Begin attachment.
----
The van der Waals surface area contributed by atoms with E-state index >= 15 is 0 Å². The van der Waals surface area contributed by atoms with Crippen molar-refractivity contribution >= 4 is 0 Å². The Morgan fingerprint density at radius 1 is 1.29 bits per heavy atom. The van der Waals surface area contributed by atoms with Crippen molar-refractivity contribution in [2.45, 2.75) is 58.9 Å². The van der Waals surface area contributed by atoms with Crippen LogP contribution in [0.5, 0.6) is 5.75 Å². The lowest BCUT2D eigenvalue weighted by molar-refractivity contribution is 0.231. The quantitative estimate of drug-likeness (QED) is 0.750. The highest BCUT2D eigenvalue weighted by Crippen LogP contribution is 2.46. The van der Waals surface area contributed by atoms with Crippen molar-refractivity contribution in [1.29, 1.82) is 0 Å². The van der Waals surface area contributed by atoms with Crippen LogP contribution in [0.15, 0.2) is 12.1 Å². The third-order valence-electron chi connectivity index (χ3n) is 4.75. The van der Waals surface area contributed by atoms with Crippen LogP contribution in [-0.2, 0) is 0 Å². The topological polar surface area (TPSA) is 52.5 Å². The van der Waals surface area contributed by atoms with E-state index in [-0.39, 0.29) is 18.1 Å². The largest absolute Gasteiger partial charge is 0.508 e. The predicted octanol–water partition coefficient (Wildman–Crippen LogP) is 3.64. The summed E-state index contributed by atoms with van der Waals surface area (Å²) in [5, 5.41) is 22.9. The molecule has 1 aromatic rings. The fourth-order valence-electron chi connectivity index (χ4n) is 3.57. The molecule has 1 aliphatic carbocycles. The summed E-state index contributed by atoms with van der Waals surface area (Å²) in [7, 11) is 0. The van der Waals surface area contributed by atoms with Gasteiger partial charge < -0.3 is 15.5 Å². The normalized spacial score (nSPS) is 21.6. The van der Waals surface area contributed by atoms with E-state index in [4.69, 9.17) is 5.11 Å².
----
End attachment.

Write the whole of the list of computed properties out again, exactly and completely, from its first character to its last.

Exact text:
The van der Waals surface area contributed by atoms with E-state index >= 15 is 0 Å². The van der Waals surface area contributed by atoms with Crippen molar-refractivity contribution >= 4 is 0 Å². The Morgan fingerprint density at radius 1 is 1.29 bits per heavy atom. The van der Waals surface area contributed by atoms with Crippen molar-refractivity contribution in [2.45, 2.75) is 58.9 Å². The van der Waals surface area contributed by atoms with Crippen LogP contribution in [0.5, 0.6) is 5.75 Å². The lowest BCUT2D eigenvalue weighted by molar-refractivity contribution is 0.231. The quantitative estimate of drug-likeness (QED) is 0.750. The highest BCUT2D eigenvalue weighted by Crippen LogP contribution is 2.46. The van der Waals surface area contributed by atoms with Crippen molar-refractivity contribution in [1.29, 1.82) is 0 Å². The van der Waals surface area contributed by atoms with Crippen LogP contribution in [0.15, 0.2) is 12.1 Å². The third-order valence-electron chi connectivity index (χ3n) is 4.75. The van der Waals surface area contributed by atoms with Crippen LogP contribution in [-0.2, 0) is 0 Å². The topological polar surface area (TPSA) is 52.5 Å². The van der Waals surface area contributed by atoms with E-state index in [-0.39, 0.29) is 18.1 Å². The largest absolute Gasteiger partial charge is 0.508 e. The predicted octanol–water partition coefficient (Wildman–Crippen LogP) is 3.64. The summed E-state index contributed by atoms with van der Waals surface area (Å²) in [5, 5.41) is 22.9. The molecule has 1 aromatic rings. The fourth-order valence-electron chi connectivity index (χ4n) is 3.57. The molecule has 1 aliphatic carbocycles. The summed E-state index contributed by atoms with van der Waals surface area (Å²) in [7, 11) is 0. The van der Waals surface area contributed by atoms with Gasteiger partial charge < -0.3 is 15.5 Å². The normalized spacial score (nSPS) is 21.6. The van der Waals surface area contributed by atoms with E-state index in [4.69, 9.17) is 5.11 Å².